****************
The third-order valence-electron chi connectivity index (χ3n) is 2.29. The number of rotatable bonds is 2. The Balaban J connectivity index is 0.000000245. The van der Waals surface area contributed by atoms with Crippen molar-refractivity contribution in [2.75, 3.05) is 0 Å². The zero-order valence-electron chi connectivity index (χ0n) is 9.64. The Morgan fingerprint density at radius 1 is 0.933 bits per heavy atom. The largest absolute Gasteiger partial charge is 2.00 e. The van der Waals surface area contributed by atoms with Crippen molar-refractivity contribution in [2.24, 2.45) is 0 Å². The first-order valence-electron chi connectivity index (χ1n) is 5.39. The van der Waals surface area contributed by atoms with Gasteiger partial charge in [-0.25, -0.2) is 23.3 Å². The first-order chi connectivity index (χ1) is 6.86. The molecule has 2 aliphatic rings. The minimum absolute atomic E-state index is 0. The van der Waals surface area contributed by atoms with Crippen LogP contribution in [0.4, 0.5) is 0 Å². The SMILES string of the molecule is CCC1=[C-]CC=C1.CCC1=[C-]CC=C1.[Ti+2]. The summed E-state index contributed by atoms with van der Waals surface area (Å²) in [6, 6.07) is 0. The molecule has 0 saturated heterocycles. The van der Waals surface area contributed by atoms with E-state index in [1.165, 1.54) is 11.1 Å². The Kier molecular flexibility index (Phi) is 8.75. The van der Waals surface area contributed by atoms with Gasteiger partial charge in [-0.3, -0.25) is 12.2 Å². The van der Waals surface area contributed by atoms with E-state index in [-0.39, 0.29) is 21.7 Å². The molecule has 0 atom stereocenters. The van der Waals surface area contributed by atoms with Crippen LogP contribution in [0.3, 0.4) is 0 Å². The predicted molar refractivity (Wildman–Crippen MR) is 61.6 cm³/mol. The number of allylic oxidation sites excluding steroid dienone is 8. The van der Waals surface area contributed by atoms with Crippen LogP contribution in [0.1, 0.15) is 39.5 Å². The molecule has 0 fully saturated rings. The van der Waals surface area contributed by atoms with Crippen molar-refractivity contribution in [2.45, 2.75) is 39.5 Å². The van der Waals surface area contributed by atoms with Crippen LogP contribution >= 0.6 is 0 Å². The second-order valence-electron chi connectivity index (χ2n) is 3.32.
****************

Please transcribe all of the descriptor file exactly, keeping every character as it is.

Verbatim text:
The third-order valence-electron chi connectivity index (χ3n) is 2.29. The number of rotatable bonds is 2. The Balaban J connectivity index is 0.000000245. The van der Waals surface area contributed by atoms with Crippen molar-refractivity contribution in [2.75, 3.05) is 0 Å². The zero-order valence-electron chi connectivity index (χ0n) is 9.64. The Morgan fingerprint density at radius 1 is 0.933 bits per heavy atom. The largest absolute Gasteiger partial charge is 2.00 e. The van der Waals surface area contributed by atoms with Crippen molar-refractivity contribution in [2.24, 2.45) is 0 Å². The first-order valence-electron chi connectivity index (χ1n) is 5.39. The van der Waals surface area contributed by atoms with Gasteiger partial charge in [-0.25, -0.2) is 23.3 Å². The first-order chi connectivity index (χ1) is 6.86. The molecule has 2 aliphatic rings. The minimum absolute atomic E-state index is 0. The van der Waals surface area contributed by atoms with Crippen LogP contribution in [0.4, 0.5) is 0 Å². The SMILES string of the molecule is CCC1=[C-]CC=C1.CCC1=[C-]CC=C1.[Ti+2]. The summed E-state index contributed by atoms with van der Waals surface area (Å²) in [6, 6.07) is 0. The molecule has 0 saturated heterocycles. The van der Waals surface area contributed by atoms with E-state index in [1.165, 1.54) is 11.1 Å². The Kier molecular flexibility index (Phi) is 8.75. The van der Waals surface area contributed by atoms with Gasteiger partial charge in [-0.3, -0.25) is 12.2 Å². The van der Waals surface area contributed by atoms with E-state index in [-0.39, 0.29) is 21.7 Å². The molecule has 0 atom stereocenters. The van der Waals surface area contributed by atoms with Crippen LogP contribution in [0.3, 0.4) is 0 Å². The predicted molar refractivity (Wildman–Crippen MR) is 61.6 cm³/mol. The number of allylic oxidation sites excluding steroid dienone is 8. The van der Waals surface area contributed by atoms with Crippen LogP contribution in [0.1, 0.15) is 39.5 Å². The molecule has 0 fully saturated rings. The van der Waals surface area contributed by atoms with Crippen molar-refractivity contribution in [2.45, 2.75) is 39.5 Å². The van der Waals surface area contributed by atoms with Crippen LogP contribution >= 0.6 is 0 Å². The second-order valence-electron chi connectivity index (χ2n) is 3.32.